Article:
Police spokesperson Superintendent Mpiti Mopeli said the high rate of cross border stock theft has a serious effect on relations between the two neighbouring countries.
For their part, South African farmers claim they feel the most pinch as they always fall victim to thieves from across the border.
They argue that Basotho thieves raid their farms at will to steal their animals “because Lesotho’s economy has gone to the dogs”.
They further show that Basotho unlawfully cross the border into SA with their marijuana bags and later return to their country with stolen cattle and sheep.
“Farmers can try all they can to block the illegal routes but the criminals still get through. A hungry man is a dangerous man,” remarked Free-State Agriculture President Francois Wilken after a recent spate of farm attacks which he said had left most farming families and their workers dispirited.
He added, “Lesotho’s economy has gone to the dogs.”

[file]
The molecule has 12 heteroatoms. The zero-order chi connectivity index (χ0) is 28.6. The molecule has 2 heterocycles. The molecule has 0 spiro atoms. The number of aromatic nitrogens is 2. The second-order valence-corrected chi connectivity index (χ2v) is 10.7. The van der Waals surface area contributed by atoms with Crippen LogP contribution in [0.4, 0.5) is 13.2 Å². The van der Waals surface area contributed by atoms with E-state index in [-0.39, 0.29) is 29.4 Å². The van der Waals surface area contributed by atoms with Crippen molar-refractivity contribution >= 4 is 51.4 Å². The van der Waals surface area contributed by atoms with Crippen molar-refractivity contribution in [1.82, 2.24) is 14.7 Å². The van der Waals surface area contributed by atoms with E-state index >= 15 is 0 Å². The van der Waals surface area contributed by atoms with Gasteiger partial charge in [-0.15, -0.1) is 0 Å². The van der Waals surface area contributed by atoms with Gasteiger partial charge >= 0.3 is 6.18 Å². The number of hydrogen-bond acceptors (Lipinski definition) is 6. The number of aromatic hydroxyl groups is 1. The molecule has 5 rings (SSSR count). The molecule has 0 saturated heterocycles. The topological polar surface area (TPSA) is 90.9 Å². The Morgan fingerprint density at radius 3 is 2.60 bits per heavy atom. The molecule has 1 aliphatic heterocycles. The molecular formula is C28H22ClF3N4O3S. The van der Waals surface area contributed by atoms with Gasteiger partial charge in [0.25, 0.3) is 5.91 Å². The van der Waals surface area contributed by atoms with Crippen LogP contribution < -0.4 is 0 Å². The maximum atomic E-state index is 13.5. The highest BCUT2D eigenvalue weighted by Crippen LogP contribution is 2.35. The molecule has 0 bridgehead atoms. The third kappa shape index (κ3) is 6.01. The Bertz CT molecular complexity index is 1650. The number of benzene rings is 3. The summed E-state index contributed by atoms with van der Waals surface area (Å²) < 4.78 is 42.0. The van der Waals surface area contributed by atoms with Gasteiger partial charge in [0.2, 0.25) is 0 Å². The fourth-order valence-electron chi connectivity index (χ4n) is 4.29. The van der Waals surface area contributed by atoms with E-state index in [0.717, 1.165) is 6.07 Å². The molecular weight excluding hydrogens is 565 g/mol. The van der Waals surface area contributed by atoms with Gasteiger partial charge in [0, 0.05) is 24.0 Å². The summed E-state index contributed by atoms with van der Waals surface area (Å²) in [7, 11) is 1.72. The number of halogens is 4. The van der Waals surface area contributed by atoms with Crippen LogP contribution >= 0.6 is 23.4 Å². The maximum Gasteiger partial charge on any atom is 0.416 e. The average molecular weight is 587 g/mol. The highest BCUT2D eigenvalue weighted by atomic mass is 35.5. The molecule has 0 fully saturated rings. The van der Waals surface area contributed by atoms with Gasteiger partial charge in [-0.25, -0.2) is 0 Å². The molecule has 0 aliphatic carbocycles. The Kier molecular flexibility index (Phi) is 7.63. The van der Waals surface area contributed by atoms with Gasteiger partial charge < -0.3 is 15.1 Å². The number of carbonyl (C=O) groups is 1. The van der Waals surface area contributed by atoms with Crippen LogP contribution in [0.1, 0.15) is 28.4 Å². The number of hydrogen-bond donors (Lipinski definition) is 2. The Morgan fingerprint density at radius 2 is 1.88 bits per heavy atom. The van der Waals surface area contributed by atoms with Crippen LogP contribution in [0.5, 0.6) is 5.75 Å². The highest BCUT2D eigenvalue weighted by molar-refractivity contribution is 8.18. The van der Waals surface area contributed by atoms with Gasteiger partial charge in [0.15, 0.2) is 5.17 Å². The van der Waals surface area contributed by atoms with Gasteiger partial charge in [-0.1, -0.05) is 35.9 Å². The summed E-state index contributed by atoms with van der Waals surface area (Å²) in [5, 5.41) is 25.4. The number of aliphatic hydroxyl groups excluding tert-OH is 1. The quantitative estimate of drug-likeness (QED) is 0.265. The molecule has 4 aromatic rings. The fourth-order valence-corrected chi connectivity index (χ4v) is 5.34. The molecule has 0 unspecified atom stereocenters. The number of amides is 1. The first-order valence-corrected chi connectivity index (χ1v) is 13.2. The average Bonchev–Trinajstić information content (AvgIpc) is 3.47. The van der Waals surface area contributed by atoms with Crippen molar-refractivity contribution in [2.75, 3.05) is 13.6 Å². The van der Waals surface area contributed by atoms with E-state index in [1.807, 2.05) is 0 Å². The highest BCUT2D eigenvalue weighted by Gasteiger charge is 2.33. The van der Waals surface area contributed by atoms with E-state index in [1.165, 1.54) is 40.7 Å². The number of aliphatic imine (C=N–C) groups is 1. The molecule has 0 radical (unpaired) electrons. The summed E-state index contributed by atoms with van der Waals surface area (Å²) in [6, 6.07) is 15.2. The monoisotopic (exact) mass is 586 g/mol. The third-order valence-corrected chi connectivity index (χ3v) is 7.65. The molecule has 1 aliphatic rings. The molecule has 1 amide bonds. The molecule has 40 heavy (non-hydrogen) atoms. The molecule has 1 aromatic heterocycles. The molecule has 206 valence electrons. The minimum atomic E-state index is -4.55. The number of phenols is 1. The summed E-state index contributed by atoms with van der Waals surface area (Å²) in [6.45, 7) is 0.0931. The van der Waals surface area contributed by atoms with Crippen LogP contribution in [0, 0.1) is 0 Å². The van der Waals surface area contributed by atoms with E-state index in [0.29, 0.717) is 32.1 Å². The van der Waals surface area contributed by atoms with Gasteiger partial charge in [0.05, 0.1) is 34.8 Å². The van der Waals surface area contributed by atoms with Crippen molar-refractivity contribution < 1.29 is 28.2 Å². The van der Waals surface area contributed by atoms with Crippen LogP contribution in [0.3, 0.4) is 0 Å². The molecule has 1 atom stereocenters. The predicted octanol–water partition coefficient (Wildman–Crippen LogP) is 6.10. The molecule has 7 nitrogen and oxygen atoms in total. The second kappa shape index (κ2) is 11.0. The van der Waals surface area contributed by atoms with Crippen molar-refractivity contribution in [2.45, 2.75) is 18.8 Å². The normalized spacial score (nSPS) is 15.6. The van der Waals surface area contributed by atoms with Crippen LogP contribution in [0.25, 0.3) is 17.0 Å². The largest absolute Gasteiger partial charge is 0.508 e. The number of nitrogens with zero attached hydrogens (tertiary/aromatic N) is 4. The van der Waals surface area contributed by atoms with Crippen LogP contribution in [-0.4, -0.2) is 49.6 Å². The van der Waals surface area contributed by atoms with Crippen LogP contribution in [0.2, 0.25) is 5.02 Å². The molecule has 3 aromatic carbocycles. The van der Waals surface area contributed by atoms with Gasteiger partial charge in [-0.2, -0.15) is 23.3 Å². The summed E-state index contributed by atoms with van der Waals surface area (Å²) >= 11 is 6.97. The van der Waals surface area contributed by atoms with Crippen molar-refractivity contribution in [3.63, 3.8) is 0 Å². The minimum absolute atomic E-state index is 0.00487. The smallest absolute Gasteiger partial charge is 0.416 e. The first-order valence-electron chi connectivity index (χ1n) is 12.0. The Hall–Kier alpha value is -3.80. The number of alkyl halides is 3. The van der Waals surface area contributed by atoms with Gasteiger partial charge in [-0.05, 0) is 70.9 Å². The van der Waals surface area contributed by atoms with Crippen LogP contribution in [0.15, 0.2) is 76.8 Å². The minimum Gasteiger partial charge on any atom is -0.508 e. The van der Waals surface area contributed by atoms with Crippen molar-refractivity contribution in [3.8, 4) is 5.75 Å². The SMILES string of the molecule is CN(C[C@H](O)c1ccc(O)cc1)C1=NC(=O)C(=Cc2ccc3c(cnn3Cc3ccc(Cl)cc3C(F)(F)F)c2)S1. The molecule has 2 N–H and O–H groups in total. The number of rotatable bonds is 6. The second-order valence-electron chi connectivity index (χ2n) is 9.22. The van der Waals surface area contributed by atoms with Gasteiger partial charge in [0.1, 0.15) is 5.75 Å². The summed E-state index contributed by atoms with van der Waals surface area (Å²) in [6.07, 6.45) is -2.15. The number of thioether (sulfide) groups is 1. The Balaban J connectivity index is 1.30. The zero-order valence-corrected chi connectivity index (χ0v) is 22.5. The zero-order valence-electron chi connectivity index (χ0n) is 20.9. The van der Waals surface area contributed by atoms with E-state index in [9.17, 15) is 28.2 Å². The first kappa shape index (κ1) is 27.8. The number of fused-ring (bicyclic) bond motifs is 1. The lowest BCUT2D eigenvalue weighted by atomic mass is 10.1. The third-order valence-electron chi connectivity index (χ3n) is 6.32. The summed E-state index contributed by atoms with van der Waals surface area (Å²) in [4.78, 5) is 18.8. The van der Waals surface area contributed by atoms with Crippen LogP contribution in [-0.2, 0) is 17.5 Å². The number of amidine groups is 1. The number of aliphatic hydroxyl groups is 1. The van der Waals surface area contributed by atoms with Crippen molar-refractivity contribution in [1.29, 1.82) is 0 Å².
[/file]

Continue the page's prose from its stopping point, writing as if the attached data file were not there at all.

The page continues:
Recently speaking to the Food For Mzansi magazine, Mr Wilken said the whole situation was triggered by the collapse of the South African mining industry.
He said most young Basotho men who used to work on the SA mines are now jobless and have now turned into criminals who commit crimes between the two countries.
“After committing crimes in South Africa, they flee back to Lesotho and once they cross the border, they simply just disappear,” he said.
On July 19, members of the South African National Defence Force (SANDF) arrested two soldiers from Lesotho in Matatiele, Eastern Cape for alleged stock theft and were handed over to the South African police.
It is alleged the two suspects were in cahoots with suspected criminal elements that operate between the two countries.
SA police reports show that earlier this month, four men stole 57 sheep and 39 goats at the Mafube Mountain in Madibong and drove the animals into Lesotho.